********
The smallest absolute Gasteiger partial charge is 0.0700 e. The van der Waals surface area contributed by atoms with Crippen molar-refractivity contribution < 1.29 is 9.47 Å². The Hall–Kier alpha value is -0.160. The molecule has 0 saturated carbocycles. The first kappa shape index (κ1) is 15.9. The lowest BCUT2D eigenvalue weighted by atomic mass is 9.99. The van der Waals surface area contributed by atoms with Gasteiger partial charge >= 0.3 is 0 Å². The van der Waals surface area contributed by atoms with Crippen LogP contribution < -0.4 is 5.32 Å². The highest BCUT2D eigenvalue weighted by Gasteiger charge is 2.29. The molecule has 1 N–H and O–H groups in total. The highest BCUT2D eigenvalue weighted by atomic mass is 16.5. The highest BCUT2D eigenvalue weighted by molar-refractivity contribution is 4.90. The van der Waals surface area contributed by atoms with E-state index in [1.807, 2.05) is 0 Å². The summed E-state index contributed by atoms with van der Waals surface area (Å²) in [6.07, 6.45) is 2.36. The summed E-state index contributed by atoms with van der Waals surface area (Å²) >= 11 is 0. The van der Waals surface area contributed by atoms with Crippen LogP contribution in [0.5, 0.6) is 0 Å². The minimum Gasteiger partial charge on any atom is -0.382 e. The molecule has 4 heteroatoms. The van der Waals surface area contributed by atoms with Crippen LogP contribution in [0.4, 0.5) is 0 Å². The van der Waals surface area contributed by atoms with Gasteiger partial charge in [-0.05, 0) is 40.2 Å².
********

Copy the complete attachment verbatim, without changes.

The smallest absolute Gasteiger partial charge is 0.0700 e. The van der Waals surface area contributed by atoms with Crippen molar-refractivity contribution < 1.29 is 9.47 Å². The Hall–Kier alpha value is -0.160. The molecule has 0 saturated carbocycles. The first kappa shape index (κ1) is 15.9. The lowest BCUT2D eigenvalue weighted by atomic mass is 9.99. The van der Waals surface area contributed by atoms with Gasteiger partial charge >= 0.3 is 0 Å². The van der Waals surface area contributed by atoms with Crippen LogP contribution < -0.4 is 5.32 Å². The highest BCUT2D eigenvalue weighted by Gasteiger charge is 2.29. The molecule has 1 N–H and O–H groups in total. The highest BCUT2D eigenvalue weighted by atomic mass is 16.5. The highest BCUT2D eigenvalue weighted by molar-refractivity contribution is 4.90. The van der Waals surface area contributed by atoms with E-state index in [1.807, 2.05) is 0 Å². The summed E-state index contributed by atoms with van der Waals surface area (Å²) in [6.07, 6.45) is 2.36. The summed E-state index contributed by atoms with van der Waals surface area (Å²) >= 11 is 0. The van der Waals surface area contributed by atoms with Crippen LogP contribution in [0.5, 0.6) is 0 Å². The minimum Gasteiger partial charge on any atom is -0.382 e. The molecule has 4 heteroatoms. The van der Waals surface area contributed by atoms with Crippen LogP contribution in [0.4, 0.5) is 0 Å². The van der Waals surface area contributed by atoms with Gasteiger partial charge in [-0.05, 0) is 40.2 Å².